• 6. Know when and how to water. Good watering technique is all about common sense. Most garden flowers like lightly moist soil. If the soil is too wet for too long root rot will occur. If it’s too dry for too long plants will begin to wilt and die. When conditions are sunny, dry, hot, and breezy, plants use and lose more water (drawn up through their roots and lost through their leaves) and need more water. Likewise, when it has been rainy, cool, and still the need for water is reduced. Feel the soil before you water to determine if more is needed. If it is needed, irrigate until it flows from the bottom of the pot to ensure all the roots get moist.
Well watered and fertilized plants will look lush and flower and fruit well.
  • 7. Know when to fertilize. Slow- or continuous-release fertilizer formulated for flowers makes feeding easy because applications are needed every few months, depending on the product. Apply at planting time and then as directed. Water-soluble fertilizer will encourage further flowering and growth during the height of summer. Containers also need a boost of water-soluble food after they have been trimmed back in mid- to late-summer. Proven Winners offers both a premium continuous-release and water-soluble fertilizer that we recommend for flower-filled containers.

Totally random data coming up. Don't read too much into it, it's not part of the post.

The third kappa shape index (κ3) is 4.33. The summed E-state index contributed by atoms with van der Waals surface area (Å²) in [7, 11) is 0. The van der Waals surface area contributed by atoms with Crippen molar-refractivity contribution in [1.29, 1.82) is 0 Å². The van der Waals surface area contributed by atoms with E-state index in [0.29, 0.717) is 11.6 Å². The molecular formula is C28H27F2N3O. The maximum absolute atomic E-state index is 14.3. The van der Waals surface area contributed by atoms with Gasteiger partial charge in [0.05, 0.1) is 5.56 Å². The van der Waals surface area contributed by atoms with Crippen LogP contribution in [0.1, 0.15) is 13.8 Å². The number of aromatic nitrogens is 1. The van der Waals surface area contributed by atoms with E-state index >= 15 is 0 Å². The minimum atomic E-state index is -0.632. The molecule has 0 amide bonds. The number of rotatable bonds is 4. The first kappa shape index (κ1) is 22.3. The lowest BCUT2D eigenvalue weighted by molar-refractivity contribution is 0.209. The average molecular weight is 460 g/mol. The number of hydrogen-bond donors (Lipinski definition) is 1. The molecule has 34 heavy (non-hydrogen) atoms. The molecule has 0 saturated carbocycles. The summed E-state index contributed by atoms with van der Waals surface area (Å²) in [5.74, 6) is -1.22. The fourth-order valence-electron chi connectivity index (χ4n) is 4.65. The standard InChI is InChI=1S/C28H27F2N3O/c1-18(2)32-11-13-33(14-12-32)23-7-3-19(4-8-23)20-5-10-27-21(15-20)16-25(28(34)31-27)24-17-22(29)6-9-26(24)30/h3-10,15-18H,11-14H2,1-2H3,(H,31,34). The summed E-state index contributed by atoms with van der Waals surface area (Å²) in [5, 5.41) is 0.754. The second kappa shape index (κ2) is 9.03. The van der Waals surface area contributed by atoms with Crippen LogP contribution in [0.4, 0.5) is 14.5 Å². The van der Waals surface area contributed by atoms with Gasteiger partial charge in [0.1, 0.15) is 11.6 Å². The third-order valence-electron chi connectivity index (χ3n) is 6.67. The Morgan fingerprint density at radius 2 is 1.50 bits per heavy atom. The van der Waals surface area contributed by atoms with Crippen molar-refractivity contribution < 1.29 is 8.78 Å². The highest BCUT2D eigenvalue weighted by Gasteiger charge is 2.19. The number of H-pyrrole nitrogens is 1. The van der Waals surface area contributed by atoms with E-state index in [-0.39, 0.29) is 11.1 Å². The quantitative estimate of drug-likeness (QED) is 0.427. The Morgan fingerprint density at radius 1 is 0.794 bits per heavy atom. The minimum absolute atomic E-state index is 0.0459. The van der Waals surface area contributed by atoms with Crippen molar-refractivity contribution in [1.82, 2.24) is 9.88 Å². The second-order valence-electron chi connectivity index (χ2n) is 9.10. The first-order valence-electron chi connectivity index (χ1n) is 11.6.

Many petunias continue looking good and blooming for longer if they are trimmed back later in summer.
  • 8. Know if and when to prune and deadhead plants. To maintain any plant properly, read about its care. Some flowering plants are self-cleaning, such as sweet alyssum, Supertunia petunias, and Profusion Zinnias, while others, such as old-fashioned petunias and dahlias, need to have their old blooms removed to make way for new. Old-fashioned petunias, calibrachoa, and verbenas can become leggy, less productive, or overtake the pot as the summer wanes. Cutting the old stems back can rejuvenate growth and flowering for fall.